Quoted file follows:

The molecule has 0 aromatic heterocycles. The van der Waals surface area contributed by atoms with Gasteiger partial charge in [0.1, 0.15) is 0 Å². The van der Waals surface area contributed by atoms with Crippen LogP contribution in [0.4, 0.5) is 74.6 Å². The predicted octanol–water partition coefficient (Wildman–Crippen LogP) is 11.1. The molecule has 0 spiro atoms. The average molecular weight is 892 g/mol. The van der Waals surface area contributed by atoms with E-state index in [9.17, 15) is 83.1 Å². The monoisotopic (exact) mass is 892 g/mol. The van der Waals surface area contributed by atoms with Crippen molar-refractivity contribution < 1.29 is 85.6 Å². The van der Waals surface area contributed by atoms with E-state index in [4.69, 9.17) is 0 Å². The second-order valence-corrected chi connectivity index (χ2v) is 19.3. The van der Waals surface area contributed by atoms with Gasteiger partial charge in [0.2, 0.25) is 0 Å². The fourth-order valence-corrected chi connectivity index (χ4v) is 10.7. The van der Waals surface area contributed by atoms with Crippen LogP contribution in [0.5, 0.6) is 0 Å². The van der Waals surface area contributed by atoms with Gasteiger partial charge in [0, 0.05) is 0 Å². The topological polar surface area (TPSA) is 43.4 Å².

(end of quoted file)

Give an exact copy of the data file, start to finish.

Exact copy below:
The molecule has 0 aromatic heterocycles. The van der Waals surface area contributed by atoms with Gasteiger partial charge in [0.1, 0.15) is 0 Å². The van der Waals surface area contributed by atoms with Crippen LogP contribution in [0.4, 0.5) is 74.6 Å². The predicted octanol–water partition coefficient (Wildman–Crippen LogP) is 11.1. The molecule has 0 spiro atoms. The average molecular weight is 892 g/mol. The van der Waals surface area contributed by atoms with E-state index in [9.17, 15) is 83.1 Å². The monoisotopic (exact) mass is 892 g/mol. The van der Waals surface area contributed by atoms with Crippen molar-refractivity contribution < 1.29 is 85.6 Å². The van der Waals surface area contributed by atoms with E-state index in [4.69, 9.17) is 0 Å². The second-order valence-corrected chi connectivity index (χ2v) is 19.3. The van der Waals surface area contributed by atoms with Gasteiger partial charge in [0.2, 0.25) is 0 Å². The fourth-order valence-corrected chi connectivity index (χ4v) is 10.7. The van der Waals surface area contributed by atoms with Crippen LogP contribution in [0.5, 0.6) is 0 Å². The van der Waals surface area contributed by atoms with Gasteiger partial charge in [0, 0.05) is 0 Å². The topological polar surface area (TPSA) is 43.4 Å².